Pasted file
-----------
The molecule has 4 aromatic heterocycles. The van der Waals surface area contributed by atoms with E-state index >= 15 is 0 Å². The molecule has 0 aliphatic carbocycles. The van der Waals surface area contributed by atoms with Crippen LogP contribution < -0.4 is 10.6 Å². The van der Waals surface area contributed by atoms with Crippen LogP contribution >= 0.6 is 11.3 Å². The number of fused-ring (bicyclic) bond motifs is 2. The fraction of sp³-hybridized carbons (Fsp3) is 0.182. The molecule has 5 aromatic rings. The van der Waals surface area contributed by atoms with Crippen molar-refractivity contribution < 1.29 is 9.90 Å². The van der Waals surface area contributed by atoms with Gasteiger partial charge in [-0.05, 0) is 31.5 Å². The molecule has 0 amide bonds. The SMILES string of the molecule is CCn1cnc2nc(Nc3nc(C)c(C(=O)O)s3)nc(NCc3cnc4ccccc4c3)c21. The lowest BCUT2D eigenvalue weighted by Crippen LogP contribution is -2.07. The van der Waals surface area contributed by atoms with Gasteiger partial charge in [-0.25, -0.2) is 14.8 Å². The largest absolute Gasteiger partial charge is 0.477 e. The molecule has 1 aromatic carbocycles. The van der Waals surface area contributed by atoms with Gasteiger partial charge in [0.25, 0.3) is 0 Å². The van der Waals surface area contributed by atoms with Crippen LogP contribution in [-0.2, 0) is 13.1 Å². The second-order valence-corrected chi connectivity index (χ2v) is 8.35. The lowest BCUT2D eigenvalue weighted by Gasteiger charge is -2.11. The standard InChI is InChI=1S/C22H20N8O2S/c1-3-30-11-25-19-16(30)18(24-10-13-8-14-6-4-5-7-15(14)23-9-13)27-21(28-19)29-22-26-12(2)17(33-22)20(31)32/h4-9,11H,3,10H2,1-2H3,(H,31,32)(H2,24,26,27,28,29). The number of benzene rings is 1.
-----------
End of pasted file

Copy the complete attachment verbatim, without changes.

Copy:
The molecule has 4 aromatic heterocycles. The van der Waals surface area contributed by atoms with E-state index >= 15 is 0 Å². The molecule has 0 aliphatic carbocycles. The van der Waals surface area contributed by atoms with Crippen LogP contribution < -0.4 is 10.6 Å². The van der Waals surface area contributed by atoms with Crippen LogP contribution >= 0.6 is 11.3 Å². The number of fused-ring (bicyclic) bond motifs is 2. The fraction of sp³-hybridized carbons (Fsp3) is 0.182. The molecule has 5 aromatic rings. The van der Waals surface area contributed by atoms with Crippen molar-refractivity contribution < 1.29 is 9.90 Å². The van der Waals surface area contributed by atoms with Gasteiger partial charge in [-0.05, 0) is 31.5 Å². The molecule has 0 amide bonds. The SMILES string of the molecule is CCn1cnc2nc(Nc3nc(C)c(C(=O)O)s3)nc(NCc3cnc4ccccc4c3)c21. The lowest BCUT2D eigenvalue weighted by Crippen LogP contribution is -2.07. The van der Waals surface area contributed by atoms with Gasteiger partial charge in [-0.25, -0.2) is 14.8 Å². The largest absolute Gasteiger partial charge is 0.477 e. The molecule has 1 aromatic carbocycles. The van der Waals surface area contributed by atoms with Gasteiger partial charge in [0.25, 0.3) is 0 Å². The van der Waals surface area contributed by atoms with Crippen LogP contribution in [-0.2, 0) is 13.1 Å². The second-order valence-corrected chi connectivity index (χ2v) is 8.35. The lowest BCUT2D eigenvalue weighted by Gasteiger charge is -2.11. The standard InChI is InChI=1S/C22H20N8O2S/c1-3-30-11-25-19-16(30)18(24-10-13-8-14-6-4-5-7-15(14)23-9-13)27-21(28-19)29-22-26-12(2)17(33-22)20(31)32/h4-9,11H,3,10H2,1-2H3,(H,31,32)(H2,24,26,27,28,29). The number of benzene rings is 1.